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Moving and Pets - and being left behind





Wolf1918
Some people seem to feel they would never undertake a long distance move with a pet, thinking it would be better/easier to get rid of it and just get another one later. I can't agree with that idea. I just completed nearly a 1000 mile cross country move with a parrot and two cats and the thought of leaving them behind never entered my mind Exclamation As a matter of fact I made this move more to protect them and so that I could keep them with me, than for the sake of just moving.

It wasn't easy, it wasn't fun. It was hard and a little nerve racking, but I feel they are part of my family and I would no sooner have left a child (if I had one) behind than I would have left any of my little furry or feathered kids.

I feel like I came up with the "no one left behind" idea before the military did. When I lived in Florida, in the hurricane belt, every pet I had, had his or her own carrier, food and water, and space in the mini van in case we had to make a run for it.

People who leave their animals behind just sicken me. Even if I had a horse and no horse trailer to take it to safety, you bet your backside I'd be on his back and we'd be H-- bent for leather for a safe spot together. No One In My Family - two legged or four legged - Gets Left Behind.

Just my 2 cents.
Chad
Idoru
Nice, Chad, I do agree with you. When taken in under one's roof, I also think that the responsabillity is comparable with
that you have for a child. Pets are wonderful little beeings, often unable to take care of themselves in the society we made.

I'm glad to hear that your moving went so well, and hope all of you like it in your new location. The world would be
a much nicer place if we all looked after each other. Smile
Wolf1918
Thank you, Idoru,

Everyone has settled in nicely. Despite some stormy bad weather (with tornado warnings) for the last few days that had the cats hiding under the bed, everyone is doing well. About 1/4 mile away there is a train track and at first when the train went by and blew it's whistle it would scare the cats but they have learned it won't hurt them and they ignore it now. Very Happy

Chad
miacps
I agree. The people that have no problems leaving a pet behind when they move most likely view them as property and just shouldn't have animals to begin with.
parmaster
Taking on a pet is taking on the resposibility of caring for that pet for the rest of its life. Often animals especially cats return to their last address which makes it important to normalize the animal to its surrounding before allowing free roam.
ocalhoun
Whats the point of having a pet if you don't like it enough to take it with you when you move?
(Unless, of course its the annoying little pet you've been wanting to get rid of for years now...)

Heck, even going on vacation my family would take the family dog with us sometimes. We had a big suburban with plenty of room for the family, the dog and luggage, and the dog very much enjoyed vacations as well. (With a well-behaved dog, taking it with you is very little hassle. Certainly far less stress than taking children with you!)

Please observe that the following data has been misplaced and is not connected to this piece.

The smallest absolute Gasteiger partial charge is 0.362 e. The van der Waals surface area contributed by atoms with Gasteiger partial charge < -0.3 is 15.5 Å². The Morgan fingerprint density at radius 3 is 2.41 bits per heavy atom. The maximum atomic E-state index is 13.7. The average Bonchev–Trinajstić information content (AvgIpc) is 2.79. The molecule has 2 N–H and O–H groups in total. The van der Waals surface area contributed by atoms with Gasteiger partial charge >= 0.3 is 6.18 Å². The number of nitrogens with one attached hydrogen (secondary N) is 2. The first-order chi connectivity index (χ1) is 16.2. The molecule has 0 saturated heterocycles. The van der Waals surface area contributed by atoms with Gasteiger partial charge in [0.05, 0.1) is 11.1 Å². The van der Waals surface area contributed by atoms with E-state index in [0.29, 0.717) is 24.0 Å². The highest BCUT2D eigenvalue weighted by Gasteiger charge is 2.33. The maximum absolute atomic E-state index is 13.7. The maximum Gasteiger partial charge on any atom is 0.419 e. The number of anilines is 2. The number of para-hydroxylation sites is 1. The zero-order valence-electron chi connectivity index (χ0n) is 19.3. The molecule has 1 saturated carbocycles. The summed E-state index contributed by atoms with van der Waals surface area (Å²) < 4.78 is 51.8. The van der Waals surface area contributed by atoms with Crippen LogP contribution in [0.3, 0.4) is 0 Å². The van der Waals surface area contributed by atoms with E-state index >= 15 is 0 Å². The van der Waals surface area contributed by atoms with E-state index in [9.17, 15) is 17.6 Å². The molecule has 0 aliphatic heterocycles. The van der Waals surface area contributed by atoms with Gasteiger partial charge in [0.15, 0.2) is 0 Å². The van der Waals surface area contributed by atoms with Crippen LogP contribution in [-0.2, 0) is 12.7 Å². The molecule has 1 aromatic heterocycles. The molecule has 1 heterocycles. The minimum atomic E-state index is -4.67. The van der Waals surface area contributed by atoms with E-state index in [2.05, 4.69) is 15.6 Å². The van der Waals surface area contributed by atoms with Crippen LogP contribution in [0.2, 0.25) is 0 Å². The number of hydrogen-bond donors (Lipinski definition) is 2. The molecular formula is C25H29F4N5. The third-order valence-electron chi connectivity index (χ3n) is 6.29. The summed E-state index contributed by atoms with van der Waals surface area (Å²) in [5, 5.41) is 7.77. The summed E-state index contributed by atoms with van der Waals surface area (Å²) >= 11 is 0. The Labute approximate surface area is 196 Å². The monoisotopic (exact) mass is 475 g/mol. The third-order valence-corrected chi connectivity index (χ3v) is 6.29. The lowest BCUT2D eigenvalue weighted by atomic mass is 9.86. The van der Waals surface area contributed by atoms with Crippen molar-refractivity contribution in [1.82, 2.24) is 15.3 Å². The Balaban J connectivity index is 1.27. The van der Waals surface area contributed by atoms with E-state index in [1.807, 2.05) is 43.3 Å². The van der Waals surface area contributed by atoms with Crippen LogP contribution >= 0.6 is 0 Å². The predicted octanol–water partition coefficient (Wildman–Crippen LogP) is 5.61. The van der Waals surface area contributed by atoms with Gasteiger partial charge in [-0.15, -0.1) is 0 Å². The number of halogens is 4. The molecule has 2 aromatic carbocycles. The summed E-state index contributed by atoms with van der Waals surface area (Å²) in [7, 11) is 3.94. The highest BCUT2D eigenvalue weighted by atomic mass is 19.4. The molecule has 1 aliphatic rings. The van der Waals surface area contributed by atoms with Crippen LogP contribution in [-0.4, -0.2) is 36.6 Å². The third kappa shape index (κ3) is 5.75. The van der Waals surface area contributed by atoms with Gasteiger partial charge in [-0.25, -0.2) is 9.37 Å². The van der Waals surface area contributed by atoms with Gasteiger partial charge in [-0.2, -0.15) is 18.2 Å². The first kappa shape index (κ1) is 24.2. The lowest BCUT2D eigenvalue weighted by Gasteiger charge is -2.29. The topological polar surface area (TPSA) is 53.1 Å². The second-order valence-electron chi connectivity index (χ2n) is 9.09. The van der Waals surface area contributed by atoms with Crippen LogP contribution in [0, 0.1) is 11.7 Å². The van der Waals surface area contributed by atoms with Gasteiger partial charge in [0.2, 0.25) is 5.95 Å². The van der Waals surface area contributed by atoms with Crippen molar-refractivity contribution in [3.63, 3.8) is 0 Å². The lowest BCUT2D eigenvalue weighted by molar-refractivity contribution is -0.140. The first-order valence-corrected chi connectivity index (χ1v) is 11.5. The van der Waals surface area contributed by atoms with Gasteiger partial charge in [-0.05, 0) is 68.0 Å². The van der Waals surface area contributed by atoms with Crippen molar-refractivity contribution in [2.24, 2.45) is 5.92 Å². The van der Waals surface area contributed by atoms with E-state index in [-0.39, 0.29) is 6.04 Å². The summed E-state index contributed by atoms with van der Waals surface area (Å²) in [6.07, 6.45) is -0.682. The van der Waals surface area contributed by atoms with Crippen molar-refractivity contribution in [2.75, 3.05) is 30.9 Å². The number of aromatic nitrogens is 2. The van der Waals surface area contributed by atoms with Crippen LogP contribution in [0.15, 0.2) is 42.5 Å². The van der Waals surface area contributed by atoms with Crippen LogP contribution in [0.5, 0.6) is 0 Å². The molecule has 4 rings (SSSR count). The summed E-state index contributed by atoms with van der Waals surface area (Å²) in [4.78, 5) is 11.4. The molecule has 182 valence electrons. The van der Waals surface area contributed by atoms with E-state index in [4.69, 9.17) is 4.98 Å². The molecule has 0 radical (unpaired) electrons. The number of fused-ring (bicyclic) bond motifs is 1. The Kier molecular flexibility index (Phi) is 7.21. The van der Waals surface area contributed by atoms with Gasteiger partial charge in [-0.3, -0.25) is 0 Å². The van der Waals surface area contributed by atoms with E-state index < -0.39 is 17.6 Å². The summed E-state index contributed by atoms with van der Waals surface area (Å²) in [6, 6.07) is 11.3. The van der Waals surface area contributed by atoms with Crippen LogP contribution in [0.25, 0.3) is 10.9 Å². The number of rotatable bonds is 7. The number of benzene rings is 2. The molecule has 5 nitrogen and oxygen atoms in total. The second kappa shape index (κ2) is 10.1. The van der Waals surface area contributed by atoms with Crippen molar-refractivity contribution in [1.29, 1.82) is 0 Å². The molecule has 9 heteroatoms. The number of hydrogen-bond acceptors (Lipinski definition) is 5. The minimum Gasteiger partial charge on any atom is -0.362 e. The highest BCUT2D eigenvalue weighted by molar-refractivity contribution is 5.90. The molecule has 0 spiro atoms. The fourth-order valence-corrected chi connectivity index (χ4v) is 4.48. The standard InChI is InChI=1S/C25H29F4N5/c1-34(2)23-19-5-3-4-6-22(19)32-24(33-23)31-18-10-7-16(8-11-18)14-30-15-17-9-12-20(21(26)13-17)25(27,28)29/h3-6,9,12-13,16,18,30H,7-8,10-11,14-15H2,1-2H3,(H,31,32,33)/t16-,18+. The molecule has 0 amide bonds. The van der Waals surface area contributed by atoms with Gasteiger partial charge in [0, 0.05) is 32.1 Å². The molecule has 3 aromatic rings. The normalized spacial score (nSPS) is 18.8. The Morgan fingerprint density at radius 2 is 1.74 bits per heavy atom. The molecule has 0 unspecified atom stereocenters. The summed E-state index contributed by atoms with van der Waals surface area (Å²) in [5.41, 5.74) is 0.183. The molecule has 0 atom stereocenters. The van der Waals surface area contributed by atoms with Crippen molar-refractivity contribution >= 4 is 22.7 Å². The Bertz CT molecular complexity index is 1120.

hlavco
I would never move anywhere if it meant getting rid of my pets. People who do that just don't care enough. On the other hand, my aunt moves to a new place every few months, and it's driven her cat somewhat insane... she doesn't remember where she is when she's let outside and she gets lost. But that cat is also really old anyway.
deanhills
Where I am in the Middle East, there are many wild cats living outside the compound and in the city centre. This is not an environment that has a great reverence for cats and dogs, so you rarely see dogs and those who have pets keep them securely behind doors. Back to cats, the wild alley cats are in such a bad state and a few days ago I heard an interesting story. Apparently there are English researchers who specially come to this part of the Middle East to do testing on the wild cats, as they have feline AIDS. So they do not reach as mature an age as our well looked after pets would. Must say it is sad to see these as inevitably there are so many wild kittens and the first day you would see four, then three, and often people would encounter stray kittens and if it is an expat, it does stand a chance. A special group of caring people in my area have organized foster parents for the kittens. Get them spayed and then look around for homes for them. Usually those kittens that survive are pretty strong, as usually only the strongest of the litter survive.

Usually at this time of the year when many expats return to their homes, either on holiday or permanently, one would find a large number of abandoned pets. Also many notices on the boards inside the supermarkets for pet owners looking for new homes for their pets. Quite sad. But where possible there is this same group of people trying to look after them.
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